Sunken concrete building world’s best

by Ofentse Sefolo
Sunken concrete building world’s best

History played a major role in Robert Konieczny from KWK Promes’ design of The National Museum in Szczecin – The Dialogue Centre Upheavals, which was named World Building of the Year 2016 at the World Architecture Festival.
During World War II, the German population of Szczecin was displaced and the site of the museum, formerly an urban quarter, was destroyed. After the war Szczecin became a Polish city and an empty square remained at the site of the former quarter. Since another incident in 1970, where 16 people lost their lives during clashes with the militia, the square has become a symbol for the fight of freedom.

Urban hybrid building
The new museum built at this site therefore depicts the young history of the city. The building combines a meaningful underground exhibition area with a large pedestrian-friendly public space on its sloped roof that can be utilised even when the museum is closed. The building was sunken so as not to distract from or block the view of the iconic Szczecin Philharmonic building – the winner of the 2015 Mies van der Rohe Award – which overlooks the square.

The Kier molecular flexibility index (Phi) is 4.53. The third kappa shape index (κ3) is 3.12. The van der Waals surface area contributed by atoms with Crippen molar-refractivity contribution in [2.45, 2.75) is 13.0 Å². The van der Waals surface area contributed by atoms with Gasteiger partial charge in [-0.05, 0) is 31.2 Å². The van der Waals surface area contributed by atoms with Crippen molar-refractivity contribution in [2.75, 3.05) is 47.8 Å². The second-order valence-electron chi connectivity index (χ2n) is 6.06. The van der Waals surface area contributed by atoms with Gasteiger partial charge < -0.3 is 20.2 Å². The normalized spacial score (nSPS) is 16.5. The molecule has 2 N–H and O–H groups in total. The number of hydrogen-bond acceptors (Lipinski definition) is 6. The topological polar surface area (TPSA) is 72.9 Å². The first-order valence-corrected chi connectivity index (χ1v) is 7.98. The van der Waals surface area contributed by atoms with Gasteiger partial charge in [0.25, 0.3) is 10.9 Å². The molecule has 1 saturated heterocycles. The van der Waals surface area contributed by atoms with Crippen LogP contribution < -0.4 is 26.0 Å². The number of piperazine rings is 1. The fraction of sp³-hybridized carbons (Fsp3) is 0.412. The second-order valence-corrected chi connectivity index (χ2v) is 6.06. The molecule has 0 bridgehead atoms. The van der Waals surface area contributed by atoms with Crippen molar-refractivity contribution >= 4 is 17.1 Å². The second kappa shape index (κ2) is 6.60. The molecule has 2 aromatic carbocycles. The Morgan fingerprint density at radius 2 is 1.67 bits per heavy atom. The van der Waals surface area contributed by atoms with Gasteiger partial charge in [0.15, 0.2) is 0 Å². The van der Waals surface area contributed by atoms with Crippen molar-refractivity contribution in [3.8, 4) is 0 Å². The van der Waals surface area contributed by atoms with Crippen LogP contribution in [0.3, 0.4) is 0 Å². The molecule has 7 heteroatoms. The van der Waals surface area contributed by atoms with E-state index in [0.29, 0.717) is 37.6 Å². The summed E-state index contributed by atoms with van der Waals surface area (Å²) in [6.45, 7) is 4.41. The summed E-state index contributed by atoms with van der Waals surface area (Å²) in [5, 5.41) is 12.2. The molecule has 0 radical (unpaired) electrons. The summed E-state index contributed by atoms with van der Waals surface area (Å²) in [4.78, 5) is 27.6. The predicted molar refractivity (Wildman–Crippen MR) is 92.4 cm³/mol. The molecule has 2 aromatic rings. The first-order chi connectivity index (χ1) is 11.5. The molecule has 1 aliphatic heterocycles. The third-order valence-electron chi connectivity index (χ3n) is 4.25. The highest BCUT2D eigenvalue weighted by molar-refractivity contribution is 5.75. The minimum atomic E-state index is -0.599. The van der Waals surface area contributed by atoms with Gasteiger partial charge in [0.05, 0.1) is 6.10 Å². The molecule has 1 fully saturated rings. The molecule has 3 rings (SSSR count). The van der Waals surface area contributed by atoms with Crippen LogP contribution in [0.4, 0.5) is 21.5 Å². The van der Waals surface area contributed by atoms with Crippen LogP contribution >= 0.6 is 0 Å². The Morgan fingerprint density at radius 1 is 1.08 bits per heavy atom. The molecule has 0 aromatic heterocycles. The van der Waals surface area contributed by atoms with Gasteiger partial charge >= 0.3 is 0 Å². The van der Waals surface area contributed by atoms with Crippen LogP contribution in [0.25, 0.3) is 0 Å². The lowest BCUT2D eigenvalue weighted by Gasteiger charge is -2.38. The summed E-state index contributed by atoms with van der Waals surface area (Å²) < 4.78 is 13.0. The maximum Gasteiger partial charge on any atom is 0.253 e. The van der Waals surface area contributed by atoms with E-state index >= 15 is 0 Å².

To achieve a monolithic look, the use of precast concrete characterises the design. The opposite corners of the square are raised, one side containing the museum and the other a hill that separates the square from the busy street.

On top
The sloped topography of the square encourages skateboarding or sledding, and is also enjoyed by bikers and roller-skaters. It is also often used for annual ceremonies, open-air concerts and summer movie nights. Szczecin citizens also gather in the square for celebrations, as well as to express their opinions.

Rectangular concrete columns swivel to expose the subterranean interior. Courtesy of WAF 2016

Beneath the square
A stairway from the entrance level leads down into the exhibition space, which contains the memories of the city post-1945. But instead of displaying overwhelming scenography, the interior designers opted for art, which led to the historical museum becoming an art museum.

Simple yet meaningful
The jury commented that Konieczny’s design “enriches the city and the life of the city. This is a piece of topography as well as a museum. To go underground, is to explore the memory and archaeology of the city, while above ground the public face of the building, including its undulating roof, can be interpreted and used in a variety of ways. This is a design which addresses the past in an optimistic, poetic and imaginative way.”

Full thanks and acknowledgment are given to The National Museum in Szczecin, KWK Promes and the World Architecture Festival for the information given to write this article.

Quick facts:
Project: The Dialogue Centre Upheavals
Location: Szczecin, Poland
Site area: 9 577m²
Usable floor area: 2 117m²
Volume: 15 845m³
–    World Building of the Year 2016.
–    Winner of the culture category at the World Architecture Festival 2016.
–    European Prize for Urban Public Space 2016.

Caption: Rectangular concrete columns swivel to expose the subterranean interior.
Courtesy of WAF 2016

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